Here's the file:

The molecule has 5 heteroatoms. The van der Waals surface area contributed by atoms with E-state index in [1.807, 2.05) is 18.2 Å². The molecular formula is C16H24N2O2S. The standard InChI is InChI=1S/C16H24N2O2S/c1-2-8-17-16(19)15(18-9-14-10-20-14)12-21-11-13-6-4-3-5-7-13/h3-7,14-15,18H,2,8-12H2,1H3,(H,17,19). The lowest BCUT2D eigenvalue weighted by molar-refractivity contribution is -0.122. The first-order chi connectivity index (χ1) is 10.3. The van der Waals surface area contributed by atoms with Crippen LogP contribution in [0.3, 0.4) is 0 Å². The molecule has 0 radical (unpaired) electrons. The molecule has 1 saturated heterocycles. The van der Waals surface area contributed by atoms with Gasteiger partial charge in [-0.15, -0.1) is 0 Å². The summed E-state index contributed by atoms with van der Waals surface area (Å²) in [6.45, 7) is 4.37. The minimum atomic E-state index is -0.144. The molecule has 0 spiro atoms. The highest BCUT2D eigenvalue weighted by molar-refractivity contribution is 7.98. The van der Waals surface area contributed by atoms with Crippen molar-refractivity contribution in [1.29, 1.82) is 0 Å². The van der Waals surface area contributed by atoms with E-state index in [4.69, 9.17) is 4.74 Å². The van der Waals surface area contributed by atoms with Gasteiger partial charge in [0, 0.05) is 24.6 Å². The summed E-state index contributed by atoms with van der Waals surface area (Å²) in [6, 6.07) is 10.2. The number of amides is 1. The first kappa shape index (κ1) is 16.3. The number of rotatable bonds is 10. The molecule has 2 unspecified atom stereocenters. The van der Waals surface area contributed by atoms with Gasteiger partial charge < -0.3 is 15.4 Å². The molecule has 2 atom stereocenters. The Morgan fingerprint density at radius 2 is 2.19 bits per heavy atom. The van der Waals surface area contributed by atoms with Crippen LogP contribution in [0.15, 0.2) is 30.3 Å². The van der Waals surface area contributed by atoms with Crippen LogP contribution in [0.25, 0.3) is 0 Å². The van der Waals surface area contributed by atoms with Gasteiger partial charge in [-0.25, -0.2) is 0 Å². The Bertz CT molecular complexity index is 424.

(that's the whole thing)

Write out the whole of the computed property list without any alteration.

The molecule has 5 heteroatoms. The van der Waals surface area contributed by atoms with E-state index in [1.807, 2.05) is 18.2 Å². The molecular formula is C16H24N2O2S. The standard InChI is InChI=1S/C16H24N2O2S/c1-2-8-17-16(19)15(18-9-14-10-20-14)12-21-11-13-6-4-3-5-7-13/h3-7,14-15,18H,2,8-12H2,1H3,(H,17,19). The lowest BCUT2D eigenvalue weighted by molar-refractivity contribution is -0.122. The first-order chi connectivity index (χ1) is 10.3. The van der Waals surface area contributed by atoms with Crippen LogP contribution in [0.3, 0.4) is 0 Å². The molecule has 0 radical (unpaired) electrons. The molecule has 1 saturated heterocycles. The van der Waals surface area contributed by atoms with Gasteiger partial charge in [-0.15, -0.1) is 0 Å². The summed E-state index contributed by atoms with van der Waals surface area (Å²) in [6.45, 7) is 4.37. The minimum atomic E-state index is -0.144. The molecule has 0 spiro atoms. The highest BCUT2D eigenvalue weighted by molar-refractivity contribution is 7.98. The van der Waals surface area contributed by atoms with Crippen molar-refractivity contribution in [1.29, 1.82) is 0 Å². The van der Waals surface area contributed by atoms with E-state index in [4.69, 9.17) is 4.74 Å². The van der Waals surface area contributed by atoms with Gasteiger partial charge in [0, 0.05) is 24.6 Å². The summed E-state index contributed by atoms with van der Waals surface area (Å²) in [6, 6.07) is 10.2. The number of amides is 1. The first kappa shape index (κ1) is 16.3. The number of rotatable bonds is 10. The molecule has 2 unspecified atom stereocenters. The van der Waals surface area contributed by atoms with Gasteiger partial charge < -0.3 is 15.4 Å². The molecule has 2 atom stereocenters. The Morgan fingerprint density at radius 2 is 2.19 bits per heavy atom. The van der Waals surface area contributed by atoms with Crippen LogP contribution in [0.15, 0.2) is 30.3 Å². The van der Waals surface area contributed by atoms with Crippen LogP contribution in [0.25, 0.3) is 0 Å². The van der Waals surface area contributed by atoms with Gasteiger partial charge in [-0.25, -0.2) is 0 Å². The Bertz CT molecular complexity index is 424.